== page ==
Dee Vaughan knows he has two emergency defenses against low revenues on his dryland crops near Dumas, Texas: crop insurance and the 2014 Farm Act’s safety nets. After years of severe drought, farmers across the southwest and Great Plains may face big gaps in the first.
All U.S. growers will likely face crop insurance guarantees for 2015 far below corn’s 2011-13 glory days, since planting guarantees are based on current futures prices. But drought worse than the Dust Bowl has repeatedly whittled Moore County’s dryland yields on wheat and grain sorghum: the Texas Panhandle county suffered non-irrigated wheat yield losses 50% or more below their long-term average in 2006, 2007, 2011, 2012, 2013 and 2014, he said. On his personal dryland wheat operation, he suffered severe yield losses in 2006, 2007 and 2011. Both Vaughan and the county averaged abnormally low sorghum yields 2011 to 2013.
“About 80% of my ground is irrigated, so I personally did not have the losses to the degree producers who are 100% non-irrigated did,” he said. With so many wipeouts lowering 10-year Actual Production History (APH), conventional crop insurance won’t come close to protecting what locals would consider a sustainable revenue, he noted. “In Texas, because of higher losses, we already have higher rates,” Vaughan said. “It’s pretty rare to see insurance coverage above 60% to 65% because it’s so expensive.”
His worry about unrealistically low APHs is compounded by the fact that USDA was authorized to allow an APH fix for those wipeout years under the new farm law, but elected not to implement the change until the 2016 crop due to manpower shortages.
“Now we’re hearing some Texas farm lenders say they’d be hard pressed to advance operating credit for some growers next season,” a frustrated Vaughan said. He questioned why USDA is getting a pass and believes it still could hire outside contractors to implement rules in time for 2015.
“The current APH rules and yield plugs were not written to deal with drought situations which occur only every few decades,” he said. So until the issue is resolved, farm programs will be vital to his risk management strategies.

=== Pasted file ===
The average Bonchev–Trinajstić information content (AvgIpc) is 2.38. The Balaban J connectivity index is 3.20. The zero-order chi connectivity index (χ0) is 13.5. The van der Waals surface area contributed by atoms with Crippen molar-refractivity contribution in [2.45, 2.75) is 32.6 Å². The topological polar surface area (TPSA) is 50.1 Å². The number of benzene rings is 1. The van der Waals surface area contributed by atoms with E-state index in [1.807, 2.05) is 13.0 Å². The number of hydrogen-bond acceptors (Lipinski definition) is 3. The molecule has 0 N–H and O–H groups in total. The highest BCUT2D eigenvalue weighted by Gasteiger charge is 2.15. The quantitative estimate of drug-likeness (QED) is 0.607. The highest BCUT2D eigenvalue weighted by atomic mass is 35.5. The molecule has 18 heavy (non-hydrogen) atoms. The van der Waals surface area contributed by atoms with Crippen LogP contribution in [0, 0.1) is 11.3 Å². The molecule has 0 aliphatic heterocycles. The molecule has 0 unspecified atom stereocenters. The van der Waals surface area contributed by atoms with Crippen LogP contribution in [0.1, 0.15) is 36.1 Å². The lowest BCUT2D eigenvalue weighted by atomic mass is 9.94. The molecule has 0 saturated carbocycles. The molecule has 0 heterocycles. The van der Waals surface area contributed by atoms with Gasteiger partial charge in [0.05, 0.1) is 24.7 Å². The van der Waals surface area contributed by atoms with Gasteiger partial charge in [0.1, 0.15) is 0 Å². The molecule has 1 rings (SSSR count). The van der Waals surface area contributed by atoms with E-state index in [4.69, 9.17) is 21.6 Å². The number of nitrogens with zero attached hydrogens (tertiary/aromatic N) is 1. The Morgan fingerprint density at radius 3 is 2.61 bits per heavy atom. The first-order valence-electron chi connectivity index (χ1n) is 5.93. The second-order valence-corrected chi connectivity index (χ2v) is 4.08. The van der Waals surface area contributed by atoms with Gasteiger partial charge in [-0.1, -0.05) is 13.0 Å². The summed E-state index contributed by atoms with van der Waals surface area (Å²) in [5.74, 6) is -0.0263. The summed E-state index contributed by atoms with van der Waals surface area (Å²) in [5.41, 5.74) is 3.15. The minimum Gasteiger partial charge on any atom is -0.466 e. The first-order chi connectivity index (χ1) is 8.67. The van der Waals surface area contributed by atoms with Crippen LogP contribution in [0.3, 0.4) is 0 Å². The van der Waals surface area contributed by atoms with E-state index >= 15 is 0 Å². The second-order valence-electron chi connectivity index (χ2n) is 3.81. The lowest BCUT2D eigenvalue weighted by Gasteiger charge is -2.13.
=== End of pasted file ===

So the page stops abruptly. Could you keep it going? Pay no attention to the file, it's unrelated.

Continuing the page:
MORE VARIABLE ASSISTANCE
Welcome to the 21st century farm safety net: Growers must commit to a five-year farm program option later this winter. But whether grain producers receive more farm program assistance through the Agriculture Revenue Coverage Program (ARC) or the Production Loss Coverage Program (PLC) depends on how long and how severely low prices last. ARC assistance also varies depending on a county’s average yield from year to year.
So many variables are a sharp departure from past counter-cyclical farm programs and raise the possibility that farm supports will be difficult to predict.
Except for the 1970s, growers could count on government programs activating some kind of federal support nearly every year in the last century, Ohio State University economist Carl Zulauf said. But with the death of direct payments and recalibration of trigger prices in the 2014 Farm Act’s commodity supports, future federal aid won’t likely activate as often, he said. However, 2014’s steep price collapse could be one of those exceptions.
Using USDA’s August mid-price $3.90 per bushel season-average price corn forecasts, the most likely 2014-crop payments could run $41 per acre for corn covered by the county ARC-CO, but $79 per acre should season-average prices plunge to the $3.55 low-side of USDA’s range, said Zulauf. Those forecasts are preliminary, assume counties show an average yield and only cover the first year of a five-year farm program signup. Should corn prices hover in this depressed zone for several years, however, ARC guarantees will also tumble, making the prospect of big supports in later years more remote.
At this stage, Zulauf expects ARC-CO payments for soybeans and wheat only in counties with steep yield losses.
Using those same mid-price forecasts and PLC coverage, sorghum would be eligible for a $15 per acre support. Should prices hit the low-side of USDA’s forecasts, however, the same program could pay $32 per acre.
CORN’S PAYMENTS COULD BE KING
But given the size of the coming corn crop — and the $3 per bushel drop since 2012 — corn stands to be a big beneficiary of the ARC assistance for the 2014 crop.
“Especially in corn states like Iowa, Illinois and Indiana, it’s our belief that farmers will need to be much more astute about farm program details than in the past,” said Jerry Lehnertz, vice president of lending for AgriBank, which serves Farm Credit associations in 15 states.
“Running the same plays on crop insurance, being compliant on farm program rules — and expecting a check every year” — just won’t be adequate preparation, given new farm policy nuances, he said. Plus, growers will need to understand how their revenue-based crop insurance coverage can overlap farm program coverage and vice versa.
Vaughan has studied his farm program options in depth and is leaning toward PLC for most of his acreage. He hopes the new Supplement Coverage Option (SCO) available to producers with PLC coverage will fill some of the 35% deductible in his insurance. In effect, SCO is like an insurance rider that shrinks that deductible to 14%, but he isn’t sure how much it will cost. It may not be available in all counties nationwide either.
Still, whether this PLC-SCO election protects him better than ARC on his irrigated corn is yet to be determined. He’s tested the preliminary farm program calculator offered by Texas A&M’s Agricultural and Food Policy Center.
“It tells me ARC will pay more in the first year, but if low prices last three or four years, PLC may pay more,” Vaughan said. Unfortunately, there are no one-size-fits-all answers to 21st century risk management.